The children had their doubts about Hoskins until they saw their mother was happy, their aunt said.
Thompson told her sister that he treated her well and helped her cook, took care of the yard and handed over his paycheck.
“I think that’s what hooked her, because she needed help,” Williams said.
After Thompson was laid off from her dream job of apprenticing as a Macon Memorial Park funeral director, she and Hoskins were personal care assistants for an elderly couple.
In the week before her death, they were consumed with caring for Keely, who was diagnosed with a brain tumor.
Her first surgery came five days before her mother was slain.
Keely had five more operations.
For two months, no one told the girl about her mother’s death for fear it would hinder her recovery.
On the eve of the killing, Hoskins and other family members had been cleaning to rid the couple’s house of germs before Keely returned.
With his new wife with her old husband at the girl’s bedside, Hoskins paced the floor.
Meanwhile, Williams worried about the sick feeling she had in her stomach.
She was raised not to discriminate.
“It’s not race. My sister trusted you enough to marry you,” she thought.
The morning of Jan. 30, Thompson went outside the hospital with Hoskins to smoke a cigarette.
She left her purse, took her cellphone and debit card, and never came back.
Williams got a call later from her nephew when his mother wasn’t answering her phone.
“I knew she was dead,” she said.
‘She was an angel to us’
Rolean London just shakes her head trying to make sense of what happened to Thompson.
“He loved Danielle so much,” she said. “That’s the way I felt, that they just loved each other.”
The couple sometimes attended services with his mother at Camp Hope AME Church near her house.
“I still can’t believe it. I don’t know what happened,” she said.
Early in the investigation, Twiggs County Sheriff Darren Mitchum said Thompson was thinking about getting back together with her ex-husband for the sake of their children.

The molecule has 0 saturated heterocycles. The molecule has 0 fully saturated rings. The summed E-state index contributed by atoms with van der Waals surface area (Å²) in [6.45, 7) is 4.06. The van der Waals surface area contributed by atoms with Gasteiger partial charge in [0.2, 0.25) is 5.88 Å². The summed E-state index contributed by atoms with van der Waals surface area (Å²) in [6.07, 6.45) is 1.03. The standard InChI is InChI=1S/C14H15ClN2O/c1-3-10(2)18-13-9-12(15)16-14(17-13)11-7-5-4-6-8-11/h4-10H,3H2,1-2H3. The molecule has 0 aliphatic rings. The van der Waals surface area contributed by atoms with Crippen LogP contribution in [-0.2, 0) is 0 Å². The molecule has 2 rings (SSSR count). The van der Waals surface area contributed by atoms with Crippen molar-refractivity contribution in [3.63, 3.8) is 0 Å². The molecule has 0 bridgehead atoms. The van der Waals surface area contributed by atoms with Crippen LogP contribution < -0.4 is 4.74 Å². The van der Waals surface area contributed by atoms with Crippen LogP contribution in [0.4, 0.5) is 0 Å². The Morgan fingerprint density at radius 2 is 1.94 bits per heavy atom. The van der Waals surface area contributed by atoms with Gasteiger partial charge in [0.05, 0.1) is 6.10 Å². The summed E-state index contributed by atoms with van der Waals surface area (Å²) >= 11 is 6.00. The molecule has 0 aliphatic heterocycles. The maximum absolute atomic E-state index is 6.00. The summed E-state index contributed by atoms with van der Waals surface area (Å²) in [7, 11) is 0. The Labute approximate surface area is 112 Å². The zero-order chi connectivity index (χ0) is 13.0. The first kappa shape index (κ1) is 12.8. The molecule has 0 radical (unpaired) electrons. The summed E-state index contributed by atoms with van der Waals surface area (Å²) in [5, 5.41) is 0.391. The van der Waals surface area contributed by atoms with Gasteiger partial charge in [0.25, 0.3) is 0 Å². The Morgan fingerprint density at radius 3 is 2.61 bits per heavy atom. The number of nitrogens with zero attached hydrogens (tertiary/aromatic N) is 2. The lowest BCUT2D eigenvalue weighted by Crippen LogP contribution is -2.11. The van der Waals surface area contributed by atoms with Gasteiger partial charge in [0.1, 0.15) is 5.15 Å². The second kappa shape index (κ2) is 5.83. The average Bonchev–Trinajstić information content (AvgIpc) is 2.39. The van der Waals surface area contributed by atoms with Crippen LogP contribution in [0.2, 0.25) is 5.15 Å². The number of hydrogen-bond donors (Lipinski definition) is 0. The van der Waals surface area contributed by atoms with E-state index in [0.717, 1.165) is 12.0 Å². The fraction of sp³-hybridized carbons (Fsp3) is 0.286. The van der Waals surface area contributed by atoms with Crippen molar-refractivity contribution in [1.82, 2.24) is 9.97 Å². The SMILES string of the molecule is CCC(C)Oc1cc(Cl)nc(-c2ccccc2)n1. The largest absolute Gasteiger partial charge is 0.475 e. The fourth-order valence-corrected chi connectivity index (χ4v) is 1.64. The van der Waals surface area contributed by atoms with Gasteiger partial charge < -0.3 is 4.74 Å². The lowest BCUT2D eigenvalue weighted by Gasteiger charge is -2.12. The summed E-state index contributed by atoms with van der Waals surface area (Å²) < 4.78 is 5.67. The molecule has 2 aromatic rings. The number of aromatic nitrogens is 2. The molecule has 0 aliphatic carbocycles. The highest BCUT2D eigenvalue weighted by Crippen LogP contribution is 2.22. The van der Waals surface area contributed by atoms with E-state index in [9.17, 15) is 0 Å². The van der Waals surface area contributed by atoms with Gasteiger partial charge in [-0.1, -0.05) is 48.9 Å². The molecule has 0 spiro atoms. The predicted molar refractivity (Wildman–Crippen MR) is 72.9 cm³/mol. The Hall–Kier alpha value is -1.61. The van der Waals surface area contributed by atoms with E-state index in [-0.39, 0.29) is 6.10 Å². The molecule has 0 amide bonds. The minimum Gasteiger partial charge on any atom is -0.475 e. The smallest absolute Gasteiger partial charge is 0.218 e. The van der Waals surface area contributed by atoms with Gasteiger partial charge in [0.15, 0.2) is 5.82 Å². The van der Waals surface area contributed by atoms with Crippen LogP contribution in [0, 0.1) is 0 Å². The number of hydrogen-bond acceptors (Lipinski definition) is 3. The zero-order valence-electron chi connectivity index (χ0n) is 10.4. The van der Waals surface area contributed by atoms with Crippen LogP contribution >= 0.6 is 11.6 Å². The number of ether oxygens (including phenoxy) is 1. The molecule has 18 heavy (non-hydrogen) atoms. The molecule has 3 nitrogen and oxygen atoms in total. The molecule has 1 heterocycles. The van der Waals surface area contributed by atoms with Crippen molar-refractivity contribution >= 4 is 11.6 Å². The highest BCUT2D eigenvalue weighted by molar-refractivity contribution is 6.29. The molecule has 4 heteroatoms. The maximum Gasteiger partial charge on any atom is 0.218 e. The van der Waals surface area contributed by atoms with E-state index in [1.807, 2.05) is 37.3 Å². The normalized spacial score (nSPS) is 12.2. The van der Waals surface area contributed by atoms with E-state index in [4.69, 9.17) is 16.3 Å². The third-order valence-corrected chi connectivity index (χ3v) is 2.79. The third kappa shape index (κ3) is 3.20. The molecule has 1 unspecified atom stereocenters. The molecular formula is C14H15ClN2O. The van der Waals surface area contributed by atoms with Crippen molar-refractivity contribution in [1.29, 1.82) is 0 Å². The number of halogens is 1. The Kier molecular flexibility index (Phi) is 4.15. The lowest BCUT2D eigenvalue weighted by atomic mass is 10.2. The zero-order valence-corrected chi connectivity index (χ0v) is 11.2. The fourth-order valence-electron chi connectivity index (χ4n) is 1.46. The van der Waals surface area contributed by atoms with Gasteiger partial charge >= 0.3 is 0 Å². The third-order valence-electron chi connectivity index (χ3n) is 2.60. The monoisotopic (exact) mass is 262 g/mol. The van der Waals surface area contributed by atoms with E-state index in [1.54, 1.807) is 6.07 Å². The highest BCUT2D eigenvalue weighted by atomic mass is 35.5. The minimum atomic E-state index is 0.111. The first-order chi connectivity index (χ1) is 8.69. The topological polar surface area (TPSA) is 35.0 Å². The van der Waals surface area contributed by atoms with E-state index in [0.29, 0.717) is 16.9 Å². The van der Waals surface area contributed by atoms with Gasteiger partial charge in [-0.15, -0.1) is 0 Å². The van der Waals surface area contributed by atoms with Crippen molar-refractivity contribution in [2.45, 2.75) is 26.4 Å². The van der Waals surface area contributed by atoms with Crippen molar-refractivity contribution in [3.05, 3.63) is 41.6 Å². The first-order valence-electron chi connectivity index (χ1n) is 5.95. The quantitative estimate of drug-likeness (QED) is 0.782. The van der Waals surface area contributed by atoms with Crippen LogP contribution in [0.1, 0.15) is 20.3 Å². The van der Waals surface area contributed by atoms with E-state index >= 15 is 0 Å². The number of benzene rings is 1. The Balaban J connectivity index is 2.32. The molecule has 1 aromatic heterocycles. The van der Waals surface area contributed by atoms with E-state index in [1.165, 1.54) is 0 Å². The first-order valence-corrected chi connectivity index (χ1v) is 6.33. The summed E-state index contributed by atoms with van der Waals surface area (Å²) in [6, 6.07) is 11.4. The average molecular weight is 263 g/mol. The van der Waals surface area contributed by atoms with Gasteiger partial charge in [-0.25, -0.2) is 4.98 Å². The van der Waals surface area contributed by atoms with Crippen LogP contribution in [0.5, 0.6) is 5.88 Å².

Jealousy is the only motive Hoskins’ mother can think of.
“He said, ‘I snapped.’ What is snapped?” she questioned.
His grandmother thinks he might have been on drugs.
“He was loving and all, but when he got out there on those drugs, he messed up a lot with drugs,” Rivers said.
She’d question the young man who used to play football before dropping out of Jones County High.
When asked if he was on drugs, he always denied it.
“And I said, ‘I can look in your eyes and there’s something wrong,’” she’d say.
Hoskins’ younger brother Michael Diadell took two bullets to the head in what investigators described as a drug deal gone bad.
In July 1998, he was found dead inside his truck with both doors open on a dirt road behind Lakeview Apartments in Bibb County.
Now his grandmother fears she will lose another grandson to lethal injection.
“I know he’s taken a life, but I hope they spare his life,” Rivers said.
Williams has no mercy.
“I want the death penalty because I want to see him pay,” she said. “That’s the only penalty I think is fair. He took a life, so he should pay with his life.”
Prosecutors are still considering capital punishment.
The case is on the Twiggs County trial calendar for Aug. 26, but could be delayed. Hoskins, 46, has pleaded not guilty.
“If we wind up going the death penalty route, that’s a whole new level of motions and procedures that have to be put in place before and during the trial,” said Brandon Faircloth, an assistant district attorney in the Dublin Judicial Circuit.
Williams is fighting to keep her sister’s memory alive.
“She was ... the kindest person you would ever meet,” said Williams, who asked a wildlife officer to take her to the precise spot in the woods where her sister died after noon on Jan. 30.
“I got cold chills and thought about how she laid out here all night by herself, in the woods, and it was cold and it was dark,” she said while recently visiting a memorial she’s placed at the crime scene.
Two angels sit on a slab surrounded by flowers and solar powered lights, since Thompson didn’t like the dark.
“In loving memory of Danielle Kelly Thompson” had been written in permanent red ink, but rain washed it off a concrete marker.
If only Williams could easily erase the last chapter of her sister’s love life.
The family decided against etching Hoskins into her headstone and left his name off her obituary.
Another memorial tribute is on the back window of Williams’ car.
A fallen cupid is face down with an arrow in its back.
The same image was tattooed across Thompson’s back years ago.
Almost prophetically, it seems to indicate someone doomed by a quest for love.
Williams thinks she understands why her sister wanted it etched across her back.
“She was an angel to us, but I think she was an angel who knew her time was short.”
To contact writer Liz Fabian, call 744-4303.